For many people, the bathroom is a haven where you can relax and unwind in a hot bubble bath and a good book. But with 200,000 bathroom accidents a year, the bathroom can be a very dangerous place indeed. The very young and the elderly are especially at risk of slips, falls and scalding’s.
Here are some simple steps to ensure your bathroom is safe and comfortable to use for all the family.
1. Eliminate Slippery Surfaces
Bathrooms are by nature, notoriously slippery. It’s all too easy to injure yourself by slipping and falling. A bath mat by the side of the bath and an anti-slip rubber mat inside the bath can decrease the likelihood of falling. Make sure that all spillages are thoroughly mopped up, this is particularly important for children and the infirm. Baths with grip handles and grip bars near the toilet can provide extra stability. Invest in shower repairs if need be. You should ensure that the shower head is secured properly so it couldn’t fall off and hit someone and that it doesn’t leak because any stray water on the floor could cause someone to slip over and injure themselves.
2. Invest In A Walk In Bath
A Walk in Bath is exactly that, a bath you can walk inside to. Instead of having to climb into the bath, the bath comes complete with a door either on the side or the front of the bath. The bath door is built with a special seal so that once the door is closed the water cannot flow out of its sides. They are very easy to use, simple to install and can give independence to elderly and disabled people who are usually unable to bath themselves and will prevent falls. They come in a range of sizes and types to suit all bathrooms and all requirements.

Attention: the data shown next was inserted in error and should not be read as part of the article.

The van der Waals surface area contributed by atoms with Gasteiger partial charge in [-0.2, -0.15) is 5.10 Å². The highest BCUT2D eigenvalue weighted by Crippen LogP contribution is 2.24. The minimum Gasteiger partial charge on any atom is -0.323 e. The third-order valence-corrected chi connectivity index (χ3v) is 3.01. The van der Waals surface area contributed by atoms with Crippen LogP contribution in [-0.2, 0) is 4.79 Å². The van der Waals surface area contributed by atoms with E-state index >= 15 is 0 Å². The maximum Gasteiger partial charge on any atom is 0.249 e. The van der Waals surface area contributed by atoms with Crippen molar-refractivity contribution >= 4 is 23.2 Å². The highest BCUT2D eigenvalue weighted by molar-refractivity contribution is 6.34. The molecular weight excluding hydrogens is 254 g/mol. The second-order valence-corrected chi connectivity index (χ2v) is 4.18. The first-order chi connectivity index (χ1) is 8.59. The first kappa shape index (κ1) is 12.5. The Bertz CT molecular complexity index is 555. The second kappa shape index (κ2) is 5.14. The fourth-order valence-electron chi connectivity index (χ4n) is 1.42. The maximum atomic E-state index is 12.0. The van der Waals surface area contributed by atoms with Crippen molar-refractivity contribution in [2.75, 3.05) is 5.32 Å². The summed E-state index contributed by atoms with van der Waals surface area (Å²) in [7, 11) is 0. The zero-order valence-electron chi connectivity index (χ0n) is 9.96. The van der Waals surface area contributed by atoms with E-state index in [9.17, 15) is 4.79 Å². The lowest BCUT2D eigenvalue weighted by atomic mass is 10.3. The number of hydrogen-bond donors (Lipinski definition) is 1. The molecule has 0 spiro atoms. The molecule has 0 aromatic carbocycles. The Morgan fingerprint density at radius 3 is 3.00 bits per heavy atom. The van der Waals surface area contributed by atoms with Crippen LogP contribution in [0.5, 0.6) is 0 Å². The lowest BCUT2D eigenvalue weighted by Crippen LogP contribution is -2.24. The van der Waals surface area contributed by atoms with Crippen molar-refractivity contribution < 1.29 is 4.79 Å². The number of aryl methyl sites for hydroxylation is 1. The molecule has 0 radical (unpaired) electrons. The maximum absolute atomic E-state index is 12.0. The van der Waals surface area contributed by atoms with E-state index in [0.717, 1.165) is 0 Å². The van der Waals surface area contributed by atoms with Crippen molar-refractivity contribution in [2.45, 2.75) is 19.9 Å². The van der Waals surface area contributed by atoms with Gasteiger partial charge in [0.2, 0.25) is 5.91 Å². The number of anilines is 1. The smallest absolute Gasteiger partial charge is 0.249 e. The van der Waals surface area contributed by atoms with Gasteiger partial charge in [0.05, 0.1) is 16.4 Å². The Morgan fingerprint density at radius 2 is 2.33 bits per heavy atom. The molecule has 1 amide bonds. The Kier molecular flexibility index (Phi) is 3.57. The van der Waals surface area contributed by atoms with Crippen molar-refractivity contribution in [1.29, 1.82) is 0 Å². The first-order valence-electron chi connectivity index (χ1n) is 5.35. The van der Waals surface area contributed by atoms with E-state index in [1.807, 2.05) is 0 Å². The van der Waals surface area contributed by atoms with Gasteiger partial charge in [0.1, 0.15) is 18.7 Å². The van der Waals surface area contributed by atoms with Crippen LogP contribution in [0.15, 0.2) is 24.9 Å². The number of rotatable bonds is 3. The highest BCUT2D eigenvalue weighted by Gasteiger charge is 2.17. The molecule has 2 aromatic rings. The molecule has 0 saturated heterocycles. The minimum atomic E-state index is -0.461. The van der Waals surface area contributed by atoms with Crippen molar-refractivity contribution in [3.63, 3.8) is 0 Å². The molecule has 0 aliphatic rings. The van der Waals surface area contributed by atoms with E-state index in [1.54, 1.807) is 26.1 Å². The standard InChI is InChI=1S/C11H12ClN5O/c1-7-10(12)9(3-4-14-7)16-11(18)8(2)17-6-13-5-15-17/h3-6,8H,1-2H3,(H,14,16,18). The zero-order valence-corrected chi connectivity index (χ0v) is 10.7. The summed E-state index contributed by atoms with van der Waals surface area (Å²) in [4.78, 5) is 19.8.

While most of us have a lock on our bathroom door, there are times when locks can be particularly hazardous especially in the case of an accident. Depending on who you want to safety proof the bathroom for, a traditional bolt lock should be placed higher up in the case of children so they cannot lock themselves in. For the elderly, an easy to operate door latch that can be easily gripped with arthritic fingers that can be opened from the outside in case of an emergency is ideal.
4. Raise The Alarm
A toilet alarm system with a ceiling pull that someone can in distress can use to alert others to an emergency, injury or illness that has occurred in the bathroom. Generally used by disabled people, they are easily installed, simple to use, just one pull of the cord activates an alarm and a light outside of the bathroom.
5. Make Room
To allow easy access for wheelchairs and other mobility aids, the doorway may need to be widened. Pocket doors slide into the wall, either to one side or split between two sides preferably ones with large U-shaped door pulls. Special offset hinges can add a few extra inches to the doorway. The door should be rehung so that it opens outward; this ensures people can get in from the outside should anybody fall over or collapse across the door inside.
This article was written by Crispin Jones on behalf of Hometech, UPVC repairs and shower repairs experts.
Photo: Martin Cathrae